If your application is running under Google Apps, it can use the same features with members of your organization and Google Apps accounts.
The Users API can also tell the application whether the current user is a registered administrator for the application. This makes it easy to implement admin-only areas of your site.
For more information about integrating with Google Accounts, see the Users API reference.
The URL Fetch and Mail Services
Applications can access resources on the Internet, such as web services or other data, using App Engine’s URL fetch service. The URL fetch service retrieves web resources using the same high-speed Google infrastructure that retrieves web pages for many other Google products.
Applications can also send email messages using App Engine’s mail service. The mail service also uses Google infrastructure to send email messages.
For more information about the URL fetch and mail services, see the URL Fetch API reference and the the Mail API reference.
The App Engine software development kit (SDK) includes a web server application that emulates all of the App Engine services on your local computer. The SDK includes all of the APIs and libraries available on App Engine. The web server also simulates the secure sandbox environment, including checks for imports of disabled modules and attempts to access disallowed system resources.
The Python SDK is implemented in pure Python, and runs on any platform with Python 2.5, including Windows, Mac OS X and Linux. You can get Python for your system at the Python website. The SDK is available as a Zip file, and installers are available for Windows and Mac OS X.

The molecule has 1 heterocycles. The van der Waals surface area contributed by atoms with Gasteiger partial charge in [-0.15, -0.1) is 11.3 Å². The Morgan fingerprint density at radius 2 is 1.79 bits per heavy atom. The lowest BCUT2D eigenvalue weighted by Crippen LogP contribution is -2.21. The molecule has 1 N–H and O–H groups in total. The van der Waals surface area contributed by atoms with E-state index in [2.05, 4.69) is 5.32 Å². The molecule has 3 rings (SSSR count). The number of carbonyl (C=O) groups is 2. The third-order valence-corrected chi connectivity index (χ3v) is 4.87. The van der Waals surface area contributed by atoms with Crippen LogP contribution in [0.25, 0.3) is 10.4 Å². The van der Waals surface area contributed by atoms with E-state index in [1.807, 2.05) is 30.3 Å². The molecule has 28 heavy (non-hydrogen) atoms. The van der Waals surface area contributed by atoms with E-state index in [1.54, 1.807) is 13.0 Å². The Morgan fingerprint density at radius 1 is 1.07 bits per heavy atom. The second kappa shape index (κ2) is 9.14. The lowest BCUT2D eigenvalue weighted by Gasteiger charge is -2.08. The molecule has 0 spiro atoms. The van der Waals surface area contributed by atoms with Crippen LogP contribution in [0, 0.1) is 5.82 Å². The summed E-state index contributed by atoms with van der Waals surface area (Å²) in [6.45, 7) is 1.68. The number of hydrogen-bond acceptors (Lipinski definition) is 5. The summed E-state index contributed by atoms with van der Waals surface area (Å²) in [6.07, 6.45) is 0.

You can download the SDK here.
The SDK also includes a tool to upload your application to App Engine. Once you have created your application’s code, static files and configuration files, you run the tool to upload the data. The tool prompts you for your Google account email address and password.
When you build a new major release of an application that is already running on App Engine, you can upload the new release as a new version. The old version will continue to serve users until you switch to the new version. You can test the new version on App Engine while the old version is still running.
The Administration Console is the web-based interface for managing your applications running on App Engine. You can use it to create new applications, configure domain names, change which version of your application is live, examine access and error logs, and browse an application’s datastore.
Quotas and Limits
Not only is creating an App Engine application easy, it’s free! You can create an account and publish an application that people can use right away at no charge, and with no obligation. An application on a free account can use up to 500MB of storage and up to 5 million page views a month.
During this preview period, only free accounts are available. In the near future, you will be able to purchase additional computing resources at competitive market prices. Free accounts will continue to be available after the preview period.
During this preview period, you can register up to 3 applications.
Application resource limits, or "quotas," are refreshed continuously. If your application reaches a time-based quota, such as bandwidth, the quota will begin refreshing immediately at the rate for the given limit. Fixed quotas such as storage use are only relieved when you decrease usage.
Some features impose limits unrelated to quotas to protect the stability of the system. For example, when an application is called to serve a web request, it must issue a response within a few seconds. If the application takes too long, the process is terminated and the server returns an error code to the user. The request timeout is dynamic, and may be shortened if a request handler reaches its timeout frequently to conserve resources.
Another example of a service limit is the number of results returned by a query. A query can return at most 1,000 results. Queries that would return more results only return the maximum. In this case, a request that performs such a query isn’t likely to return a request before the timeout, but the limit is in place to conserve resources on the datastore.